According to the spectrasonics website, Daft Punk is known to use Spectrasonics products including Omnisphere.
Submitted over 5 years ago
You've also broken away from the standard house music instrumentation. For example, you used Oberheim and Linn drum machines on several songs instead of the usual 808 and 909. ...
Linn Electronics Linn 9000
Per this March 2001 interview with Keyboards Magazine (FR) , Daft Punk employed a Linn 9000 during the recording of Discovery .
Valley People Dyna-mite 440
In this enlarged photo from a French music publication you can see the familiar black and silver cosmetic and distinctive font of a Valley People Dyna-mite on the piece of gear 2nd from bottom below the Composer. Full CODA magazine page here: ...
Avid Pro Tools
Daft Punk use Pro Tools to record ideas and demos, which they then take into the studio to record properly. Pro Tools was used during all stages of recording the tracks for Random Access Memories.
Alesis Microverb III
A Microverb III can clearly be seen in this photo of Daft Punk's late-90s live rig - courtesy CODA magzine. Note: the article cites this as a Microverb II, which was half-rack size, but the photo in question clearly shows a rack-sized Microverb III.
Sequential Circuits Prophet-5
Daft Punk's Thomas and Guy-Manuel used the Prophet-5 in early recording sessions for Random Access Memories.
Teletronix LA-2A Leveling Amplifier
Daft Punk record bass guitar via a Neve 1081 and Teletronix LA-2A. The LA-2A was also used to record a couple of vocalists, and during the mixing process it was used for parallel compression on the kick and snare.
"Thomas and Guy-Man had a bunch of keyboards during these early [recording] sessions, like the [Sequential Circuits] Prophet 5, [Roland] Jupiter 6, Juno 106, Yamaha CS80."
Daft Punk use the Jupiter-6 synth in recording sessions.
Neve 88R Mixing Console
Some of the recording of Daft Punk's Random Access Memories took place in Studio C of Conway Recording Studios, which contains a Neve 88R desk, "...which is Mad Labs modified and has 24 remote Neve mic pres, consisting of 12 1081s and 12 Air customs."
This is a community-built gear list for Daft Punk.
- Find relevant music gear like studio equipment, software, headphones, DAW & software, plugins, and other instruments and add it to Daft Punk .
- The best places to look for gear usage are typically on the artist's social media, YouTube, live performance images , and interviews.
- To receive email updates when Daft Punk is seen with new gear follow the artist .
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Michael Pierce & Giulio Chiarenza
Updated December 2019
Top Drum Machines
Updated August 2023
Best 8 Synthesizers - Updated 2023
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Daft Punk's contributors
Daft punk's followers.
By Rob Sheffield
A Daft Punk live album loses some of the essential experience: the robot costumes, the giant glowing pyramid, the sweaty bodies next to you. And the drugs, definitely the drugs. But the whoops of the human-after-all audience add plenty to the French filter-disco duo's surprisingly consistent career-spanning show. The set leans too heavy on their proggy recent work, but it's still basically a celestial rave tribute to Chic's Nile Rodgers and Bernard Edwards, cut with classic Eurodisco and Roxy Music. "One More Time" still sounds unbearably pompous, proof that robots should never get sincere. But the knockout punch is the final medley of "Superheroes," "Human After All" and "Rock 'N' Roll," as Thomas Bangalter and Guy Manuel de Homem-Christo shoot a Barry Manilow sample over the crowd like they're sprinkling holy water. This is the first-rate live album that Electric Light Orchestra should have made but never did.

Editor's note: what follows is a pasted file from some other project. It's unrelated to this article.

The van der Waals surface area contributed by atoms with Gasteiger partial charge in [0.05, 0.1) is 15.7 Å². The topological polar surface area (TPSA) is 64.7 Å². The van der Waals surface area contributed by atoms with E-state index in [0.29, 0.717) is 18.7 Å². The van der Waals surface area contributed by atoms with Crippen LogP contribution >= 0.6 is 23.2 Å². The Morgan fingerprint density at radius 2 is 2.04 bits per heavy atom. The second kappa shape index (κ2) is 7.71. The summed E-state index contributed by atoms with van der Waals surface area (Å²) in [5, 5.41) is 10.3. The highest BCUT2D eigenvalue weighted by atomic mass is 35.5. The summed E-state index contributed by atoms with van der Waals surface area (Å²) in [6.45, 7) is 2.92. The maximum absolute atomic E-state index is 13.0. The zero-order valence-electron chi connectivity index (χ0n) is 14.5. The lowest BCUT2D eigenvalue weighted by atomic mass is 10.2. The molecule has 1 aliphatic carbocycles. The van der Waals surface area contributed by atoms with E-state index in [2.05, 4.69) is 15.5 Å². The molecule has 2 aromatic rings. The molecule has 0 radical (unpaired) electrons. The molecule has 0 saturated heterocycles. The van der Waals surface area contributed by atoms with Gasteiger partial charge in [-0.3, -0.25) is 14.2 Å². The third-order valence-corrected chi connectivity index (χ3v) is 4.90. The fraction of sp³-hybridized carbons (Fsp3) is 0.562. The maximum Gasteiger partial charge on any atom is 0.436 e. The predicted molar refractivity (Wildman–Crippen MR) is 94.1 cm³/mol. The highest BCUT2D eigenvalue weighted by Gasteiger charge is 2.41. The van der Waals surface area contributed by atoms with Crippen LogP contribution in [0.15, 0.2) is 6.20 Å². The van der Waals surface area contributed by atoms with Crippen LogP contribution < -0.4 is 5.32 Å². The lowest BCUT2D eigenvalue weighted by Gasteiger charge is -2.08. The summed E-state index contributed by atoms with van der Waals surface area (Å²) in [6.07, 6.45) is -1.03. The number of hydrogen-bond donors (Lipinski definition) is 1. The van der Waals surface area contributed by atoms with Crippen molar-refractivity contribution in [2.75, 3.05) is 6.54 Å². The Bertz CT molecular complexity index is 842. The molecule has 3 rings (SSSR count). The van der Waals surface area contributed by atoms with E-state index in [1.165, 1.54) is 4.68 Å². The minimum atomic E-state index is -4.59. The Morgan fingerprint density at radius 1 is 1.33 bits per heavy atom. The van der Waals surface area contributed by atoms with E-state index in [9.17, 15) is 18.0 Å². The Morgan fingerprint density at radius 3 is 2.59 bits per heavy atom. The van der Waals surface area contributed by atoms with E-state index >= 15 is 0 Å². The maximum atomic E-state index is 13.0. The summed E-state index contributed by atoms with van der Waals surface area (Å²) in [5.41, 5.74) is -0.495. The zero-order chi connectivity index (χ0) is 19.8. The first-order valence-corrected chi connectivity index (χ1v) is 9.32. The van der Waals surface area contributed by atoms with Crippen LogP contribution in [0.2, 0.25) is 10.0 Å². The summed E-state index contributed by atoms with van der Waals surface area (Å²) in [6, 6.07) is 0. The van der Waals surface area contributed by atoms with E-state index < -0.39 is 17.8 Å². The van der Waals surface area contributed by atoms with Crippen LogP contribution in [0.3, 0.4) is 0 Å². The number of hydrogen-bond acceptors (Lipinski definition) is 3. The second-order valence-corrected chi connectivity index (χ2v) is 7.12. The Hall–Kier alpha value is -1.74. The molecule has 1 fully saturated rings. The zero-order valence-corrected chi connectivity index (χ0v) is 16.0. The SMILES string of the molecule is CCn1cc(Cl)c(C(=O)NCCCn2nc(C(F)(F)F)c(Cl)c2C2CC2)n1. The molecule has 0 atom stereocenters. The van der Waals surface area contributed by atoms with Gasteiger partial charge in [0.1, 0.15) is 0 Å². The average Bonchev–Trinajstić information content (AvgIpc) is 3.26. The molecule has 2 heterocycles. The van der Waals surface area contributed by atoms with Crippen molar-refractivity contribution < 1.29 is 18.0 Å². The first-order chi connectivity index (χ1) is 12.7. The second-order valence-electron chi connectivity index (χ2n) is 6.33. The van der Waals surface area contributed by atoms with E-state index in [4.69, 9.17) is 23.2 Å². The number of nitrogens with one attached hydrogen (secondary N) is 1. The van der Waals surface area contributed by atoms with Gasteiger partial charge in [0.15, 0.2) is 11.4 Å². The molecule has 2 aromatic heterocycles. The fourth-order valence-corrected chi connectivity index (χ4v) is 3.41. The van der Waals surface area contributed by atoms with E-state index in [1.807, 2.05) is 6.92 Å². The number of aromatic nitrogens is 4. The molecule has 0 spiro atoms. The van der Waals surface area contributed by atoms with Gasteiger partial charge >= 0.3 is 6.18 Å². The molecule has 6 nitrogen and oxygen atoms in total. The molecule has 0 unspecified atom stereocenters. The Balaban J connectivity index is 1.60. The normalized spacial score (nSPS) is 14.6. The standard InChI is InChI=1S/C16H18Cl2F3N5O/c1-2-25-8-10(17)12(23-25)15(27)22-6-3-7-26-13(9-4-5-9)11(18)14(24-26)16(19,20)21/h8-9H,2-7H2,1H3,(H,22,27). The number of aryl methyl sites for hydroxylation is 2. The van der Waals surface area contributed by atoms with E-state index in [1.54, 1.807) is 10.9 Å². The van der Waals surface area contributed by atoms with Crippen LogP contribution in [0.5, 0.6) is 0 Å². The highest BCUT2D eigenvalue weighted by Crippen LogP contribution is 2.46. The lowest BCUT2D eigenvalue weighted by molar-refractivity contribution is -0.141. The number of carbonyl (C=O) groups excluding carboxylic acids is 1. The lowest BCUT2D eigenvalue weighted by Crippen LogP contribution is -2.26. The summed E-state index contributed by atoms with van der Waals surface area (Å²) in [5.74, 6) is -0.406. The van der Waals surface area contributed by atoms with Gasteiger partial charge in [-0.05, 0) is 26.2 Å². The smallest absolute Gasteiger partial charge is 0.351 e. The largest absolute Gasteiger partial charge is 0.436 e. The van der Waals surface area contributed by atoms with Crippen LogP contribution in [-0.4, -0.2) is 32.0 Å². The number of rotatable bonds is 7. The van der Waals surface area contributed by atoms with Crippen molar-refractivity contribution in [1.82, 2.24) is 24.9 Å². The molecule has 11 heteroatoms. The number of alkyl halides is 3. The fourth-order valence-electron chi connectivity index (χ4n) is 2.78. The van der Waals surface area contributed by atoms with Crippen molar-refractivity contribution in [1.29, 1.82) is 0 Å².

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- Live albums
Alive 2007 (album)
- View history
Alive 2007 is a live album released by Daft Punk in 2007. It features live songs from their performance at Bercy in Paris , France, on their Alive 2007 tour.
The album won the Grammy Award for Best Electronic/Dance Album in 2009. A live version of " Harder, Better, Faster, Stronger ", containing elements of "Television Rules the Nation / Crescendolls" and "Around the World / Harder Better Faster Stronger", also won a Grammy that year for Best Electronic/Dance Recording.
The physical release in North America was delayed to December 4 due to production issues, but the album became available as a digital download on November 20, 2007. A special edition of the album was released that includes the encore from the Alive 2007 tour on a second disc, which is included on the digital copy as well. It also includes a 50-page book containing photographs from the tour taken by DJ Falcon.
- 1 Structure